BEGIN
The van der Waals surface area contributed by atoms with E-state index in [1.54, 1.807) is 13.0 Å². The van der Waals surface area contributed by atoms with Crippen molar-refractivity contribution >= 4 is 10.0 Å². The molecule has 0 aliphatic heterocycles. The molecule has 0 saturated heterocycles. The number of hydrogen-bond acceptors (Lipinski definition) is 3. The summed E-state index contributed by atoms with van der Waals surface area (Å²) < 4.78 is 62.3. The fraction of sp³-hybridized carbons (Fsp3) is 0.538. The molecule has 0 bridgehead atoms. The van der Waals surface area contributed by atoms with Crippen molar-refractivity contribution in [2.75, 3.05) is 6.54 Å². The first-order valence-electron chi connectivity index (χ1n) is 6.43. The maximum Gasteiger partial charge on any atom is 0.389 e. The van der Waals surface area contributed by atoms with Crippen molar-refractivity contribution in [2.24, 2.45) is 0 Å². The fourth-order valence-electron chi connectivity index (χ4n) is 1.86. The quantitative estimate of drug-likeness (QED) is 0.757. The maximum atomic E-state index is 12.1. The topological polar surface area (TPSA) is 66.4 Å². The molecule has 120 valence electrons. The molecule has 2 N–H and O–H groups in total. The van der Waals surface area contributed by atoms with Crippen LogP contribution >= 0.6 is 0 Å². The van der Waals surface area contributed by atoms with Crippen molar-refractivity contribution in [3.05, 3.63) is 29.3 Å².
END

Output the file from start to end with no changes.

The van der Waals surface area contributed by atoms with E-state index in [1.54, 1.807) is 13.0 Å². The van der Waals surface area contributed by atoms with Crippen molar-refractivity contribution >= 4 is 10.0 Å². The molecule has 0 aliphatic heterocycles. The molecule has 0 saturated heterocycles. The number of hydrogen-bond acceptors (Lipinski definition) is 3. The summed E-state index contributed by atoms with van der Waals surface area (Å²) < 4.78 is 62.3. The fraction of sp³-hybridized carbons (Fsp3) is 0.538. The molecule has 0 bridgehead atoms. The van der Waals surface area contributed by atoms with Crippen molar-refractivity contribution in [2.75, 3.05) is 6.54 Å². The first-order valence-electron chi connectivity index (χ1n) is 6.43. The maximum Gasteiger partial charge on any atom is 0.389 e. The van der Waals surface area contributed by atoms with Crippen molar-refractivity contribution in [2.24, 2.45) is 0 Å². The fourth-order valence-electron chi connectivity index (χ4n) is 1.86. The quantitative estimate of drug-likeness (QED) is 0.757. The maximum atomic E-state index is 12.1. The topological polar surface area (TPSA) is 66.4 Å². The molecule has 120 valence electrons. The molecule has 2 N–H and O–H groups in total. The van der Waals surface area contributed by atoms with Crippen LogP contribution >= 0.6 is 0 Å². The van der Waals surface area contributed by atoms with Crippen molar-refractivity contribution in [3.05, 3.63) is 29.3 Å².